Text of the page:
Race Report 2015: Aykut Celikbas

Race Report 2015: Aykut Celikbas

You see, last year I ran Spartathlon for the first time and finished in 33:47. My first goal was to finish and then to go below under 34 hours, if possible. So, it seems like everything went according to plan, right? Actually, the numbers don't tell the whole story.


As I mentioned in last year's race report, everything started to go south after 80K. The last 24 hours were a tremendous struggle.
I was constantly on the ropes, taking punches and getting knocked down. All I could do was to get up again and again. In the end, I guess the race got tired of beating me and it just let me finish.

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Described as the world's most grueling race, the Spartathlon runs over rough tracks and muddy paths (often it rains during the race), crosses vineyards and olive groves, climbs steep hillsides and, most challenging of all, takes the runners on the 1,200 meter ascent and descent of Mount Parthenio in the dead of night.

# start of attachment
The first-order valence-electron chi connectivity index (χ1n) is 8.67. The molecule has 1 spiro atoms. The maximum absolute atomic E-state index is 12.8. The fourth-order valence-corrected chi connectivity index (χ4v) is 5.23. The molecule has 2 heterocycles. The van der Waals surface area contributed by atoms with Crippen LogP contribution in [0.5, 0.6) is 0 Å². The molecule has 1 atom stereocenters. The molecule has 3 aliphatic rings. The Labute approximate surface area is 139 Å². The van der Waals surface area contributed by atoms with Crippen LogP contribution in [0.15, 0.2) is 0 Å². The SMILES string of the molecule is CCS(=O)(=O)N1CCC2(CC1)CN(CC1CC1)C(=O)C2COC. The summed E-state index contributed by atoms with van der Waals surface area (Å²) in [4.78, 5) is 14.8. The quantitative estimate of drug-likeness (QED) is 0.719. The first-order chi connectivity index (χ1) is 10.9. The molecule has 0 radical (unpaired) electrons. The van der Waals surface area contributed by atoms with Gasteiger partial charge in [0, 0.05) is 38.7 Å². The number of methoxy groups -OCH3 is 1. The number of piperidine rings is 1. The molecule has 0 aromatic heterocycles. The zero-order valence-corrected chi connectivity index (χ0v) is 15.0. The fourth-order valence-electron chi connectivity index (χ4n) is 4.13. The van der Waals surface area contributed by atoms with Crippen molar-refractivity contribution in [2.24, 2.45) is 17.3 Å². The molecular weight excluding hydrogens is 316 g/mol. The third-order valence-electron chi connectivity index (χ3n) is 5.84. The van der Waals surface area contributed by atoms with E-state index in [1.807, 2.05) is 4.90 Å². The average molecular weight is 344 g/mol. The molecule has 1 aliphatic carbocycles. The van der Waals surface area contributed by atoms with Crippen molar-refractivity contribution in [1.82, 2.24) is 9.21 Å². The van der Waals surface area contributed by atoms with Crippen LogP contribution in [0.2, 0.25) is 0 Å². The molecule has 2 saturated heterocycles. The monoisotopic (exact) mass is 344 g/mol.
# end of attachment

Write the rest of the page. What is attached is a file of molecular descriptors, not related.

This is the mountain, covered with rocks and bushes, on which it is said Pheidippides met the god Pan.

Spartathlon is the event that brings this deed to attention today by drawing a legend out of the depths of history. The idea for its creation is belongs to John Foden, a British RAF Wing Commander. As a lover of Greece and student of ancient Greek history, Foden stopped his reading of Herodotus' narration regarding Pheidippides, puzzled and wondering if a modern man could cover the distance from Athens to Sparta, i.e. 250 kms, within 36 hours.

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